Tuesday, September 7, 2010


September 5, 2010 By Stephen Ellis

My column last week entitled “A Man Named Jesus” brought a lot of e-mail. Most of it complementing what I had written, one letter came calling me a “fool” and containing implied threats if I continued to write lies about the church.

For the record, I do not lie! Last week’s article was based on research. If you don’t like what I’ve written, do your own research on the history of the Roman Empire and you will find that what I write is completely accurate. I’m not telling anyone not to believe in Jesus. Who or what you believe is both personal and important to you and I have no intention of disturbing your beliefs. All I do is present the facts as written by non-religious historians.

I use the term “non-religious historians” because much of history has been written and rewritten by religious historians. Clearly, religious historians have completely altered documented history to justify and support their church and religious beliefs. This is said without fear of contradiction, because the published history of one church will be astonishingly unlike the published history of a different church when discussing the same time periods and locations.

Without doubt, the most prolific re-writers of history emanated from what is called the “Papacy”.

The Papacy is and has been the cornerstone of Christian religious doctrine and history for almost two thousand years. Most often, we refer to the Papacy as the Catholic Church or the Vatican.

The foundation of the Papacy was the man called Peter the Fisherman or Saint Peter. The Papacy re-wrote the history of Rome to accommodate their burgeoning power during the middle ages. As mentioned in last week’s column, Peter was one of the most popular religious leaders in the land of Zion (renamed Palestina-Jordana by the Roman Emperor Hadrian). His true name was Simon Peter and he and his brothers were fishermen in the Sea of Galilee around the time of Jesus’ alleged crucifixion.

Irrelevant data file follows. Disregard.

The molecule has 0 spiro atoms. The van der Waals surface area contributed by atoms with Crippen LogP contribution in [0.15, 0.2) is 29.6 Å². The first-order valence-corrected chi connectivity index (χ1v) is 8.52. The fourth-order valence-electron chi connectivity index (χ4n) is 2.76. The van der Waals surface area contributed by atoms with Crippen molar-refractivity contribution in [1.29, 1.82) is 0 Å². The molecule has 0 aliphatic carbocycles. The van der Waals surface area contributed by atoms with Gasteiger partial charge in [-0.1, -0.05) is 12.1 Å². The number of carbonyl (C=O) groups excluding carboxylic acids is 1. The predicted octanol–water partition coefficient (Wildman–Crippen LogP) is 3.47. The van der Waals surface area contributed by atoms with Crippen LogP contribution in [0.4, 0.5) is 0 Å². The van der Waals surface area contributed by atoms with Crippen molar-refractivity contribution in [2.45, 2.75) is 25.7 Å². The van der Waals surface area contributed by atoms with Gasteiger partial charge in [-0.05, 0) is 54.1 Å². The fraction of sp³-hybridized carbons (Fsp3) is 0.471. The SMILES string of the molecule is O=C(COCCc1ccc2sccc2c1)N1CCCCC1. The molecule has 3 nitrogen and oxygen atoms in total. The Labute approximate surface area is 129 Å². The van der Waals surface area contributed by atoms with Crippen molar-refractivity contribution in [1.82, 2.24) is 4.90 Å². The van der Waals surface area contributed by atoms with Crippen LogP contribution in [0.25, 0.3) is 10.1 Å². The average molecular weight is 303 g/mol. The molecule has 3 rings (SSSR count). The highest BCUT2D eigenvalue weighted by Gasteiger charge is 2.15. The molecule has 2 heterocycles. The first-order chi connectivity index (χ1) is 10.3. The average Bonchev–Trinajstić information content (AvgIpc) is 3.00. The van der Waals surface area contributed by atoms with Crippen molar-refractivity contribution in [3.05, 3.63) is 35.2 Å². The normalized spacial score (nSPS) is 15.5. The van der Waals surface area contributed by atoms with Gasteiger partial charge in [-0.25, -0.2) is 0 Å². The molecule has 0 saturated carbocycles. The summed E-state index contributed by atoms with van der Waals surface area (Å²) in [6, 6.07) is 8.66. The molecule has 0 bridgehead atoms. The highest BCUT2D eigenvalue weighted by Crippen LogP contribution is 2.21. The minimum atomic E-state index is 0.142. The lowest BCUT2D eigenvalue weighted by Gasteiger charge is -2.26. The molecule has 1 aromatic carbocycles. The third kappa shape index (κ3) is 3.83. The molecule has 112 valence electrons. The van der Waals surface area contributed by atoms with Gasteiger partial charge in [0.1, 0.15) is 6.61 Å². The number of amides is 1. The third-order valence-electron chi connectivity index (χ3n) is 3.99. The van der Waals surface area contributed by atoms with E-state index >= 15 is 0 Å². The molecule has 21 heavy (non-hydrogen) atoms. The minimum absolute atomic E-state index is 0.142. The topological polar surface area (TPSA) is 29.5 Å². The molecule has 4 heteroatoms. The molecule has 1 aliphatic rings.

Non-religious historians (whose books survived the rampant book-burning by the Papacy) do not explain how it is that Peter abandoned fishing and became a religious leader, but his followers believed him to be a Prophet of the forthcoming Messiah (according to the “Governance of Judea-Palestina-Jordana” written by the then Roman Governor of that territory, Pontius Pilate). Peter’s followers (then called Christians based on the Greek words “Jesus Christos” meaning “holy savior”) were probably the strongest band of Christians given power in Rome following the 326 AD Conference in Nicaea. By early 400 AD, Peter’s followers became the leaders of the newly powerful Christians in Rome and established their own holy conclave inside the City of Rome. The City of Rome was “the” most important place in the Roman Empire, and the Papacy, feeding on the power granted them by Constantine, sectioned-off a prime part of Rome and called it the Holy See. In 1929, much of the area known as the Holy See was incorporated as an independent state within the city of Rome called the Vatican.

On or about 350-400 AD, the Papacy began to re-write the history of Christianity making their leader, Peter, the most important of the Messiah’s prophets. They created a history and lineage of Popes dating back to the time of Jesus’ alleged crucifixion and named Peter as their first Pope. They further designated Peter as the first Bishop of Rome, and gave him Sainthood by saying that the evil Emperor, Nero, had him crucified with his head hanging down in 67 AD on a cross such as the one upon which Jesus had allegedly been crucified.

Not one single word of this is supported by the non-religious histories written at that time.

There are numerous contradictions contained in Catholic history, not the least of which was that Rome had no Christian Bishops until after the Nicaea Conference in 326 AD. Rome was completely Pagan and had many Gods. Each God was worshiped for a different purpose: i.e for love, for war, for speed, the Sun God, etc. The Romans built a temple to their Gods called the Pantheon (the term “Pantheon” is from the Greek meaning “To All Gods”). The Pantheon contained graven images of a multitude of Gods to be worshipped for different reasons…but nothing even remotely resembling a Christian God. Rome, which did not recognize Christianity until after the 326 AD Conference at Nicaea, did not have any Christian Bishop during the lifetime of Peter. So, in its basic foundation, Papacy history fails to meet even a minimal standard of truthfulness.

In the 7th century AD, the Papacy took over the Pantheon and made it into a Catholic Church.

I’m not saying that Catholicism is “bad or “wrong”. Only that their history is grossly inaccurate.

Have an opinion you’d like to share? Write me at stebrel@aol.com and visit my website at yourparanormalcenter.com. Stephen Ellis

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